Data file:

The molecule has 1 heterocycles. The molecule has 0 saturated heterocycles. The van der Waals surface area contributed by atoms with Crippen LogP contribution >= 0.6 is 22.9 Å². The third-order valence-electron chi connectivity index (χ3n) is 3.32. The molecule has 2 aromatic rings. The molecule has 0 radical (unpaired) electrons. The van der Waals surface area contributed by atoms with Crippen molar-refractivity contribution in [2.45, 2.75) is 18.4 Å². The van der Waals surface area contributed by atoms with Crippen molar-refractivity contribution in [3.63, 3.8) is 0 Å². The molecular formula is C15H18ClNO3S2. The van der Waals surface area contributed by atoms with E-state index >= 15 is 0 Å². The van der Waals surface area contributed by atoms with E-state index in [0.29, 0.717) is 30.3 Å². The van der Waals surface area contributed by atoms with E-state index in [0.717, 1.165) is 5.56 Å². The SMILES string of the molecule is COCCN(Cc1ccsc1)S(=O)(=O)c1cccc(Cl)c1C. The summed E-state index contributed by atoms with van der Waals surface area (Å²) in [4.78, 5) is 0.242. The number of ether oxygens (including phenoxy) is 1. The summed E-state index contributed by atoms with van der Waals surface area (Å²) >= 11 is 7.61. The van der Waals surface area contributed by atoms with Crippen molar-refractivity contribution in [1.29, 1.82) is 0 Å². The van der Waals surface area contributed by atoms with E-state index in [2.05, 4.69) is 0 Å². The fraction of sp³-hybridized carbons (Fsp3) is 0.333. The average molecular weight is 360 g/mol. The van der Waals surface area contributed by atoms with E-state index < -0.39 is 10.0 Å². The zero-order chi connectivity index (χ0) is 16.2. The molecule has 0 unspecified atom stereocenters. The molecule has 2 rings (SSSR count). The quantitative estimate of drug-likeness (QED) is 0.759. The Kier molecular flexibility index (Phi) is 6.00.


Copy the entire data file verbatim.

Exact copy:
The molecule has 1 heterocycles. The molecule has 0 saturated heterocycles. The van der Waals surface area contributed by atoms with Crippen LogP contribution >= 0.6 is 22.9 Å². The third-order valence-electron chi connectivity index (χ3n) is 3.32. The molecule has 2 aromatic rings. The molecule has 0 radical (unpaired) electrons. The van der Waals surface area contributed by atoms with Crippen molar-refractivity contribution in [2.45, 2.75) is 18.4 Å². The van der Waals surface area contributed by atoms with Crippen molar-refractivity contribution in [3.63, 3.8) is 0 Å². The molecular formula is C15H18ClNO3S2. The van der Waals surface area contributed by atoms with E-state index >= 15 is 0 Å². The van der Waals surface area contributed by atoms with E-state index in [0.29, 0.717) is 30.3 Å². The van der Waals surface area contributed by atoms with E-state index in [0.717, 1.165) is 5.56 Å². The SMILES string of the molecule is COCCN(Cc1ccsc1)S(=O)(=O)c1cccc(Cl)c1C. The summed E-state index contributed by atoms with van der Waals surface area (Å²) in [4.78, 5) is 0.242. The number of ether oxygens (including phenoxy) is 1. The summed E-state index contributed by atoms with van der Waals surface area (Å²) >= 11 is 7.61. The van der Waals surface area contributed by atoms with Crippen molar-refractivity contribution in [1.29, 1.82) is 0 Å². The van der Waals surface area contributed by atoms with E-state index in [2.05, 4.69) is 0 Å². The fraction of sp³-hybridized carbons (Fsp3) is 0.333. The average molecular weight is 360 g/mol. The van der Waals surface area contributed by atoms with E-state index < -0.39 is 10.0 Å². The zero-order chi connectivity index (χ0) is 16.2. The molecule has 0 unspecified atom stereocenters. The molecule has 2 rings (SSSR count). The quantitative estimate of drug-likeness (QED) is 0.759. The Kier molecular flexibility index (Phi) is 6.00.